Not your nephew's drone: Fleye as flying robot of future

Not your nephew's drone: Fleye as flying robot of future

Hobbyists can give their Saturday afternoon drones a rest. Why must fun be in the form of military-looking insects? What about a design-friendly ball floating in the air?

A "personal flying robot" is on show on Kickstarter. What is more, the message for developers is that it's no simple toy, said its creators, but rather a platform where you can invent the future of flying robots, thanks to its open APIs and SDK.

A Liege-based team is behind the Fleye flying . Fleye co-founder Laurent Eschenauer told the story of the device. He said being naturally passionate about new technologies, he liked the drone concept when first meeting up with drones.

He was convinced he and team could come up with safe, reliable flying robots around us helping us in our daily lives—they were concerned to make something with safety as well as usability. Not satisfied with current drone design, he said, they went back to the drawing board. They invented a spherical flying machine, autonomous, robust, offering "great user experience."

"We had been hacking around in my attic for around a year," said Eschenauer, building prototypes out of wood and DYI electronics. "After many tryouts we saw Fleye was possible."

Tech startup accelerator The Faktory founder Pierre L'Hoest said that in seeing Fleye for the first time, he immediately understood "it was not a drone." He said it was more, like a drawing "becoming real in front of you."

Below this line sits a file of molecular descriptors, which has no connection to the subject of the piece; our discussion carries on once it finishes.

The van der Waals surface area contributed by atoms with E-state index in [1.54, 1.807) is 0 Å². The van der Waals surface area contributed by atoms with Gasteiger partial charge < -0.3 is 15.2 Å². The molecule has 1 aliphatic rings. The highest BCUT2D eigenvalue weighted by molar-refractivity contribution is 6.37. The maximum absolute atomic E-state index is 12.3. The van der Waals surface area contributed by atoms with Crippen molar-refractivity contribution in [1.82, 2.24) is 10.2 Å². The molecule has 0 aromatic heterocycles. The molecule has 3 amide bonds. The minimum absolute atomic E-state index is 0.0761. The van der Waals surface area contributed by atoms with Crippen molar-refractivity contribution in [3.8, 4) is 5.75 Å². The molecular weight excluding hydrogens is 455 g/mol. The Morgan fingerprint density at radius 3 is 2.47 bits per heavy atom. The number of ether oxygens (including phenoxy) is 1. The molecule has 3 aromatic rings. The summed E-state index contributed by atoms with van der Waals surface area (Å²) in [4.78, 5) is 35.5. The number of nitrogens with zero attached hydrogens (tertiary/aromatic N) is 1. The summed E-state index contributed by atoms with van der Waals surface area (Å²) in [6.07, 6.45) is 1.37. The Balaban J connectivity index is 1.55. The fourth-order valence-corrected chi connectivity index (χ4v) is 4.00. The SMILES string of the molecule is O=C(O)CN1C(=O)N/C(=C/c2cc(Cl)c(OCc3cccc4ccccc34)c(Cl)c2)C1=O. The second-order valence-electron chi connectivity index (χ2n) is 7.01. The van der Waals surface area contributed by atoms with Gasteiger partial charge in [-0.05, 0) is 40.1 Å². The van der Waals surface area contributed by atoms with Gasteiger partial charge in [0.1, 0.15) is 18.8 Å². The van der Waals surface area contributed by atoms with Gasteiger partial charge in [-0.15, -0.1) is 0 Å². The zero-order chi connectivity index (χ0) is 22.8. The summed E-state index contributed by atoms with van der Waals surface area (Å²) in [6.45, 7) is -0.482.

A viewer said it looked amazing because it did not seem mechanical. It has a more unique spherical design, where all moving parts are fully shielded. The creators said it had the same size and weight as a soccer ball.

It has a single-shielded propeller and four control vanes for stability. It's packed with seven sensors and dual-core on-board computer running Linux (it supports OpenCV), HD camera and Wi-fi connection.

The smartphone app has both iOS/Android support.

Battery life? According to Tom's Guide, "The Fleye should offer 10 minutes of flying time with a maximum speed of 10 miles per hour, thanks to the 1500-mAh battery."

Not your nephew's drone: Fleye as flying robot of future

A FAQ item on the campaign page asks, what happens if the flyer runs out of battery while flying? They said, "No worries. You will be warned when the battery level gets low so you have time to get home. In the case you can't make it and the battery gets really low, then Fleye will safely land."

They said that charging a battery should take about an hour using the bundled charger. You can also use a high-power RC battery charger and charge in less than 20 minutes but this can have an impact on battery lifetime, they added. "Also note that you can easily swap batteries and you can buy them in any hobby store. Our batteries are standard 3S Lipo 1500mAh with an XT60 connector."

Not your nephew's drone: Fleye as flying robot of future

The next step is to move to mass production. They have a shipping goal of September. A pledge of about $742 is for a Fleye with and charger included.

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